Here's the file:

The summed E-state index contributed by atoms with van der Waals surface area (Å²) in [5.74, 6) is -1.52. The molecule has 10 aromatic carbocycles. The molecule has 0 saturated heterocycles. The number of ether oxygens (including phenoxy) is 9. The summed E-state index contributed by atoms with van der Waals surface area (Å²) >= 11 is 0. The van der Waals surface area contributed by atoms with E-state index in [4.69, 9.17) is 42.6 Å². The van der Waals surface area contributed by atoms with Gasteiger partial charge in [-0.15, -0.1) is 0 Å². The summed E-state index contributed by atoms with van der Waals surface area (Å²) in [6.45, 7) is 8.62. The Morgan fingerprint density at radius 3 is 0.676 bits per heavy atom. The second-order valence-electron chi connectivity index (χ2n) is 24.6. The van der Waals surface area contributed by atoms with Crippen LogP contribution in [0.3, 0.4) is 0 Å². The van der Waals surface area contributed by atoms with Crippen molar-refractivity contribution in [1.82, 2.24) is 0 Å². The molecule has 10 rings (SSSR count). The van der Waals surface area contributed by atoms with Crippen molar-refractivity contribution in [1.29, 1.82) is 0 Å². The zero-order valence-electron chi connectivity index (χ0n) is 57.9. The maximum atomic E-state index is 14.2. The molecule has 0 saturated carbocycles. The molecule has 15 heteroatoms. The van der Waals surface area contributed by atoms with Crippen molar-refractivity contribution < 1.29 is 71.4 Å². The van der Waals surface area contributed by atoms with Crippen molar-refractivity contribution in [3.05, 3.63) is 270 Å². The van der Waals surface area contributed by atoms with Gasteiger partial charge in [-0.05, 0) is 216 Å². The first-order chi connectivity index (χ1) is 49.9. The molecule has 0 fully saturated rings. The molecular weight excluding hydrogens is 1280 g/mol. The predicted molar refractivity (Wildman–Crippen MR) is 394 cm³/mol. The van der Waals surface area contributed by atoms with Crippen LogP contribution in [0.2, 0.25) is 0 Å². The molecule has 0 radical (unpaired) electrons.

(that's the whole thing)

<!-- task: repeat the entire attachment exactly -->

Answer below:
The summed E-state index contributed by atoms with van der Waals surface area (Å²) in [5.74, 6) is -1.52. The molecule has 10 aromatic carbocycles. The molecule has 0 saturated heterocycles. The number of ether oxygens (including phenoxy) is 9. The summed E-state index contributed by atoms with van der Waals surface area (Å²) >= 11 is 0. The van der Waals surface area contributed by atoms with E-state index in [4.69, 9.17) is 42.6 Å². The van der Waals surface area contributed by atoms with Gasteiger partial charge in [-0.15, -0.1) is 0 Å². The summed E-state index contributed by atoms with van der Waals surface area (Å²) in [6.45, 7) is 8.62. The Morgan fingerprint density at radius 3 is 0.676 bits per heavy atom. The second-order valence-electron chi connectivity index (χ2n) is 24.6. The van der Waals surface area contributed by atoms with Crippen LogP contribution in [0.3, 0.4) is 0 Å². The van der Waals surface area contributed by atoms with Crippen molar-refractivity contribution in [1.82, 2.24) is 0 Å². The molecule has 10 rings (SSSR count). The van der Waals surface area contributed by atoms with Crippen molar-refractivity contribution in [1.29, 1.82) is 0 Å². The zero-order valence-electron chi connectivity index (χ0n) is 57.9. The maximum atomic E-state index is 14.2. The molecule has 0 saturated carbocycles. The molecule has 15 heteroatoms. The van der Waals surface area contributed by atoms with Crippen molar-refractivity contribution < 1.29 is 71.4 Å². The van der Waals surface area contributed by atoms with Crippen molar-refractivity contribution in [3.05, 3.63) is 270 Å². The van der Waals surface area contributed by atoms with Gasteiger partial charge in [-0.05, 0) is 216 Å². The first-order chi connectivity index (χ1) is 49.9. The molecule has 0 fully saturated rings. The molecular weight excluding hydrogens is 1280 g/mol. The predicted molar refractivity (Wildman–Crippen MR) is 394 cm³/mol. The van der Waals surface area contributed by atoms with Crippen LogP contribution in [0.2, 0.25) is 0 Å². The molecule has 0 radical (unpaired) electrons.